As nuclear negotiations continue, Iran is actively seeking to procure nuclear technology through blacklisted companies in violation of UN sanctions.
Iran is actively seeking nuclear technology through blacklisted companies in violation of UN sanctions, Britain warned the UN according to a confidential report. The P5+1 and Iran are working out the final details of an agreement intended to prevent Iran from developing nuclear weapons.
“The UK government informed the panel on April 20, 2015 that it ‘is aware of an active Iranian nuclear procurement network which has been associated with Iran’s Centrifuge Technology Company (TESA) and Kalay Electric Company (KEC),’” said the report, which was seen by the AFP. “Given the late communication, the panel could not independently investigate the above information.”
KEC was blacklisted by the UN because it is a shell company used by Iran to conceal its nuclear program. Until 2002, when operations moved to Natanz, KEC facilities served as the primary site for Iranian centrifuge R&D. TESA was involved in the production of Iranian centrifuges, which they operated at KEC. In 2003, the IAEA asked to inspect the site, and was told that KEC manufactured watches.
In response to the report, US State Department spokeswoman Marie Harf said, “We remain concerned about their procurement, taken steps to designate entities for procurement in the recent past.”
Nevertheless, nuclear negotiations with Iran continue despite this and other signs of bad faith on the part of Iran since the signing of the framework agreement.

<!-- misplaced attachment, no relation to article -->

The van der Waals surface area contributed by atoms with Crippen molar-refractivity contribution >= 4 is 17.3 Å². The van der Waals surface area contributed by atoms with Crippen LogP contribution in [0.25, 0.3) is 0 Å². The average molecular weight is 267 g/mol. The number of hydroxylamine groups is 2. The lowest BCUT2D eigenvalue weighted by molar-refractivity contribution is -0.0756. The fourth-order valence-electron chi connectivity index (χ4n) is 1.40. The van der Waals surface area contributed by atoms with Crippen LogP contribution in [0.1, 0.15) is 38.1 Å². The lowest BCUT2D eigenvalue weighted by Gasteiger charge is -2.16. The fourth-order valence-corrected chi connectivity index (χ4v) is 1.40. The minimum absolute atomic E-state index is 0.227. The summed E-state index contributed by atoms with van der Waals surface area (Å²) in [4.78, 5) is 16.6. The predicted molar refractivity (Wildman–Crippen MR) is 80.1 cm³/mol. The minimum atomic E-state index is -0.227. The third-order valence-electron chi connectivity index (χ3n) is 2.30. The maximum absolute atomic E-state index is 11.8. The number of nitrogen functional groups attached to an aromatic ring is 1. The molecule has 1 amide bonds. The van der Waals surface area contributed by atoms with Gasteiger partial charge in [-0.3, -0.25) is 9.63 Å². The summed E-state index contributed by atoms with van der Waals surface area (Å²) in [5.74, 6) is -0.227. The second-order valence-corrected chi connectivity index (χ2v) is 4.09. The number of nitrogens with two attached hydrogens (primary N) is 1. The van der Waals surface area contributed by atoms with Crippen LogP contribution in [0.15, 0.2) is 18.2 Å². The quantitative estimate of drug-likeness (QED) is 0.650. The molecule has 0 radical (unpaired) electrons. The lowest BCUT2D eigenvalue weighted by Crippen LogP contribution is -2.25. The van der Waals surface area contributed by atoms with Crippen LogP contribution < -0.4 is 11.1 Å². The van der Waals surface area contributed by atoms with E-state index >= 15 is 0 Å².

Iran has said it will not allow its military sites to be inspected by nuclear inspectors, and insists that all sanctions be dropped as soon as a nuclear agreement is signed. It calls for death to America and Israel at official events.
Russia has decided to proceed with the sale of air defense systems that could be used to protect Iranian nuclear facilities from airstrikes.
Reported by United with Israel staff
Sign the Petition to Stop a Nuclear Iran
The US Congress must ensure that sanctions against Iran remain in force until the nuclear threat is completely eliminated.
I strongly oppose easing sanctions before the nuclear threat from Iran has been eliminated. Allowing Iran to enrich uranium without being subject to 'anytime, anywhere' inspections is extremely dangerous and unacceptable. Iran's nuclear program must be stopped.